Well, the dust has settled since the Xbox One has been announced on Tuesday, and it seems like Microsoft is in an all too unfortunate situation, both with it’s fans, and what seems to be their stream of information.
While I was mostly disappointed, let me start with how disappointed I am with the general reaction to the press conference. Most of what I heard and saw while consulting Twitter and our forums over at Retroids, was the consensus that “it wasn’t Sony’s”, which is very true. The conference isn’t even comparable to Sony’s presser though, because Microsoft was never going to play that game. They came into this with the intent to reveal their hardware and some of that hardware’s features. This basic preface counteracts the major complaint that was ,“there weren’t enough games,” which most people should have just expected from the beginning, seeing as Microsoft had said a week earlier, up front. They need to save something big for E3.
That being said, I think Microsoft hit quite a number of bumps along the road. I thought the beginning of the conference was pretty great! They showed multitasking, specs, TV integration, the menu, and the box. Almost all these things we didn’t see at Sony’s conference, which put them out ahead. Now, there was significantly less detail, but that was okay because this was a TV broadcast for mass-audiences. Sony had a very specific gamer-related focus.
Then they showed their partnership with EA sports, which was fine, but there was too much time spent with Andrew Wilson on stage to explain exactly how much he can string together, really, meaningless words and phrases just to quantify this new partnership. I’m glad that there are new features out there for fans of sports games, and no they don’t appeal to me, but I think everyone can agree this time would have been better spent showing those features rather than some highly polished speech that just sounded like bullshit PR speak. This, I think, was what frustrated most of the audience that walked away disappointed, because they either didn’t care, this went on too long, or just seemed like useless words.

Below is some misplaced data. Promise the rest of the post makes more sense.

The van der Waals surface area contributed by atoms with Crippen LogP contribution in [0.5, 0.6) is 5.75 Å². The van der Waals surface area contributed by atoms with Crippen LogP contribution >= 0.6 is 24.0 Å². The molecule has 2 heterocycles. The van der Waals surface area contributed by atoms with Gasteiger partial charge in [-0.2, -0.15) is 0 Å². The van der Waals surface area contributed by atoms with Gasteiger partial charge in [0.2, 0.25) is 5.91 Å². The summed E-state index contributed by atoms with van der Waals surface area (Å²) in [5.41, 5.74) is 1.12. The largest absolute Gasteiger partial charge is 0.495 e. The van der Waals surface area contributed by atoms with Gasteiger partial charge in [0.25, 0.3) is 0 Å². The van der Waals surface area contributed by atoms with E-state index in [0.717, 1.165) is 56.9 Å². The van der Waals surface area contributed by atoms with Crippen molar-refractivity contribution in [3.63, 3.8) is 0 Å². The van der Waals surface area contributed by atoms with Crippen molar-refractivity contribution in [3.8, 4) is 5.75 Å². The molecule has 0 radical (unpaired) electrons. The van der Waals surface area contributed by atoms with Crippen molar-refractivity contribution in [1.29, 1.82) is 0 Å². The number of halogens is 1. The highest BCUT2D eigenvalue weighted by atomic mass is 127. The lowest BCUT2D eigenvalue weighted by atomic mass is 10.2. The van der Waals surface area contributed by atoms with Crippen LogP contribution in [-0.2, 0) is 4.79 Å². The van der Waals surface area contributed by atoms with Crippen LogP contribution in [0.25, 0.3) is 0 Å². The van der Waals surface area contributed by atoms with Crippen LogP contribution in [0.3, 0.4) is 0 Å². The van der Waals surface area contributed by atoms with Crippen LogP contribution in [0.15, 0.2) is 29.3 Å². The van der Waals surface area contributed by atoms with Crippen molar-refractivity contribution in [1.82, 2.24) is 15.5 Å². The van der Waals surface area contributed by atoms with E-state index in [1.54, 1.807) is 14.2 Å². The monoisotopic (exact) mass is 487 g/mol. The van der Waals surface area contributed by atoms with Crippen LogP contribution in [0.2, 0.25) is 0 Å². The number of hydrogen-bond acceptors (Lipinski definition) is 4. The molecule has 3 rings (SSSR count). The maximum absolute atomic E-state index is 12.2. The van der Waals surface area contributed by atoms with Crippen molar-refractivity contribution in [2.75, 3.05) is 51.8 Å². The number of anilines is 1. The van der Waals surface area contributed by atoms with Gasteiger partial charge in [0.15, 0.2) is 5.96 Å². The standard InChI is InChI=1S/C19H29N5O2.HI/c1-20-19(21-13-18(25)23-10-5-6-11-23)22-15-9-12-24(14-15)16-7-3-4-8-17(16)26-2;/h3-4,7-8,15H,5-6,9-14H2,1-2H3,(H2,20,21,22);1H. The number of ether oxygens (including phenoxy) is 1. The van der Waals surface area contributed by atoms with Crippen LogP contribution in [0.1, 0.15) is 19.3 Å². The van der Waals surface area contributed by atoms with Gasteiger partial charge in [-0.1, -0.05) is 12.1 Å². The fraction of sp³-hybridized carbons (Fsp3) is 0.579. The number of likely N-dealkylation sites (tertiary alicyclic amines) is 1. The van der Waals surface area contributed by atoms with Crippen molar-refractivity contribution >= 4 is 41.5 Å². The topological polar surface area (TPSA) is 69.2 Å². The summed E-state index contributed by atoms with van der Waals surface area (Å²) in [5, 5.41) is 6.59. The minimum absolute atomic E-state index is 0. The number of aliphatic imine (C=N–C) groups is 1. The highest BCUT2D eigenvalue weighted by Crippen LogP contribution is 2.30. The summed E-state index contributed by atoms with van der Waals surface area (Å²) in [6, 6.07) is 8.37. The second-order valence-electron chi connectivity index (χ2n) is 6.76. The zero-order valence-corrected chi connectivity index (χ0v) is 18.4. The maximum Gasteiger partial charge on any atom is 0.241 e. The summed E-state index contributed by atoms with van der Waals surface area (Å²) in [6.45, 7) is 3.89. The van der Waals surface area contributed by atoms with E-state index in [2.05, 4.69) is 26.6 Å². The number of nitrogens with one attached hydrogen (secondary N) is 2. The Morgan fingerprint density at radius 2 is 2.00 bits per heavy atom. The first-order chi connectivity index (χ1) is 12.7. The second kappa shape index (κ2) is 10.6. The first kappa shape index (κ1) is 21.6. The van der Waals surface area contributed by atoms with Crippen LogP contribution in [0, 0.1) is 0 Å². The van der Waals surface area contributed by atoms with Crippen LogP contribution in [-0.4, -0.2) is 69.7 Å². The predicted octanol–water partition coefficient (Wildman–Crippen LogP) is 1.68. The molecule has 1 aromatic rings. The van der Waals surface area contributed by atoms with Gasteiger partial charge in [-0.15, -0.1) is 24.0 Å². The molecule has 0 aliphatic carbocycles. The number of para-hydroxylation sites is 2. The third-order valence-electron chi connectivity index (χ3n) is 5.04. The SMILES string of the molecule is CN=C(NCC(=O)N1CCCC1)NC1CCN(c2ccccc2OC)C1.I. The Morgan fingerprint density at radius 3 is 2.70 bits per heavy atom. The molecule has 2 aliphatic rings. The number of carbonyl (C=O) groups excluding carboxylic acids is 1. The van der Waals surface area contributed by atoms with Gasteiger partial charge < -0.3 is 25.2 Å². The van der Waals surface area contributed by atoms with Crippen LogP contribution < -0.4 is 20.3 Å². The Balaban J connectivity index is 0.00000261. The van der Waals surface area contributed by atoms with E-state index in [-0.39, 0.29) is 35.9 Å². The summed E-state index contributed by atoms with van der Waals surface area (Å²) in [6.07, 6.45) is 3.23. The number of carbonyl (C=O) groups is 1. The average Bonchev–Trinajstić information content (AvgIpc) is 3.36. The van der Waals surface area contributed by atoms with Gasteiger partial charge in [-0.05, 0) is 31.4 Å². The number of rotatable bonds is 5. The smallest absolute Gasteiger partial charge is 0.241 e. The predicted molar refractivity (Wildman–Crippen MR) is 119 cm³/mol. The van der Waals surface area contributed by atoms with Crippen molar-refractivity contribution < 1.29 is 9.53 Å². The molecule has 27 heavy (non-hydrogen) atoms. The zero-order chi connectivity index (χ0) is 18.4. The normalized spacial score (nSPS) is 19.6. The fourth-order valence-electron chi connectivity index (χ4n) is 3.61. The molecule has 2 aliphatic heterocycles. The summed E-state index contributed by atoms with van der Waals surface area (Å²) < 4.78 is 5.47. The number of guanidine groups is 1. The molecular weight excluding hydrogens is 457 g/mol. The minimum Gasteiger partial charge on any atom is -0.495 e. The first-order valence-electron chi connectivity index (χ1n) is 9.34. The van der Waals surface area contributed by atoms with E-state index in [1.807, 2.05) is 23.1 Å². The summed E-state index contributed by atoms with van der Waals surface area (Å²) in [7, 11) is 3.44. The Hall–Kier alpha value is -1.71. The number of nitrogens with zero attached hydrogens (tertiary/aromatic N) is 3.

There may have been a better reaction if there just wasn’t as much content that no one cared for, instead of inversely having more content that appealed to everyone. If the presser was shorter and was more focused, I doubt I’d be as disappointed, and a lot of people would agree with me.
The focus on the NFL content seemed fine, and interesting to that audience as well, and showing that Xbox franchises can pull in big names like Spielberg for TV has me genuinely excited. Glossing over what the hell is going on with Quantum Break and then just showing a very confusing trailer was a terrible idea though. Made the game come off more as a joke than anything else.
Where Microsoft really fucked up was the post-conference information leak. It should have been organized and clear, much like how Sony handled it, but it wasn’t. Mixed information was coming from everyone, whether it be on Twitter, from six different website all saying different things, or the Xbox Support Twitter account directly contradicting something that Phil Harrison was saying in interviews. What kind of organization and structure was that?
At this point, there still isn’t a clear answer as to how used/borrowed games are going to work, because Microsoft is “announcing that later,” which seems much more useless then they need to be right now. They should have been ready for the backlash when things like “always online” and “blocks used games” came up as rumors months ago and everyone was angry about it then. It just seems irresponsible to be this disorganized at this point. They know the game, they know their fans, and they aren’t stupid.
All I can really say is that they need to get there act together, because unless there is some clear information come E3, most people will write off this system just out of spite. The general word I see out there from people who have been sending me information via Twitter, is that they are clearly unimpressed. It isn’t too late, but it feels like Microsoft started this race with a limp. They need to have a game plan moving forward that is more than “well, we still have video games to show,” because calming the consumers angry confusing is the higher priority then giving them something to be excited about.
I really want to believe in the Xbox One, and I think Microsoft can pull this together over the next month, but I know it won’t be easy.
If you want to see myself and some other members of the team’s reaction immediately following the conference, check out the video here:
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